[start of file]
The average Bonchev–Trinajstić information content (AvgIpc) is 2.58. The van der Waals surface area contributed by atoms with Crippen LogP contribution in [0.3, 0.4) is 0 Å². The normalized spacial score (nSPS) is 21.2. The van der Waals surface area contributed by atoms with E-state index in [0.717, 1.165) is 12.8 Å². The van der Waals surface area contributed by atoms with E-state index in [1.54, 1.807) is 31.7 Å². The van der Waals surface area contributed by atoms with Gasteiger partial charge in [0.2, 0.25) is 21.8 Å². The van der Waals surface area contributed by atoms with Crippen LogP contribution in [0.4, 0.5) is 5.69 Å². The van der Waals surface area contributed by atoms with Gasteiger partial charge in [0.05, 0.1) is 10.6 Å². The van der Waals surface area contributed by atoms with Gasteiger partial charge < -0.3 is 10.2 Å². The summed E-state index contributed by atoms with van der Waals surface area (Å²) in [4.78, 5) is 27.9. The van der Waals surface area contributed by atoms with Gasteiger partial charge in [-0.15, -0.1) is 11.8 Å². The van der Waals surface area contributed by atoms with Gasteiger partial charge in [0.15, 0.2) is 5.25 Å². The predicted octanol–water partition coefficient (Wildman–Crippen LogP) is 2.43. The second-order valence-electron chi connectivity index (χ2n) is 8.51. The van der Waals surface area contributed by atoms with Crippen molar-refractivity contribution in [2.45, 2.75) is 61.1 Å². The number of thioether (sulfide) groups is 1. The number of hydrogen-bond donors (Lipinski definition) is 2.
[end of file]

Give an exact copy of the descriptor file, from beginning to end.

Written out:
The average Bonchev–Trinajstić information content (AvgIpc) is 2.58. The van der Waals surface area contributed by atoms with Crippen LogP contribution in [0.3, 0.4) is 0 Å². The normalized spacial score (nSPS) is 21.2. The van der Waals surface area contributed by atoms with E-state index in [0.717, 1.165) is 12.8 Å². The van der Waals surface area contributed by atoms with E-state index in [1.54, 1.807) is 31.7 Å². The van der Waals surface area contributed by atoms with Gasteiger partial charge in [0.2, 0.25) is 21.8 Å². The van der Waals surface area contributed by atoms with Crippen LogP contribution in [0.4, 0.5) is 5.69 Å². The van der Waals surface area contributed by atoms with Gasteiger partial charge in [0.05, 0.1) is 10.6 Å². The van der Waals surface area contributed by atoms with Gasteiger partial charge < -0.3 is 10.2 Å². The summed E-state index contributed by atoms with van der Waals surface area (Å²) in [4.78, 5) is 27.9. The van der Waals surface area contributed by atoms with Gasteiger partial charge in [-0.15, -0.1) is 11.8 Å². The van der Waals surface area contributed by atoms with Gasteiger partial charge in [0.15, 0.2) is 5.25 Å². The predicted octanol–water partition coefficient (Wildman–Crippen LogP) is 2.43. The second-order valence-electron chi connectivity index (χ2n) is 8.51. The van der Waals surface area contributed by atoms with Crippen molar-refractivity contribution in [2.45, 2.75) is 61.1 Å². The number of thioether (sulfide) groups is 1. The number of hydrogen-bond donors (Lipinski definition) is 2.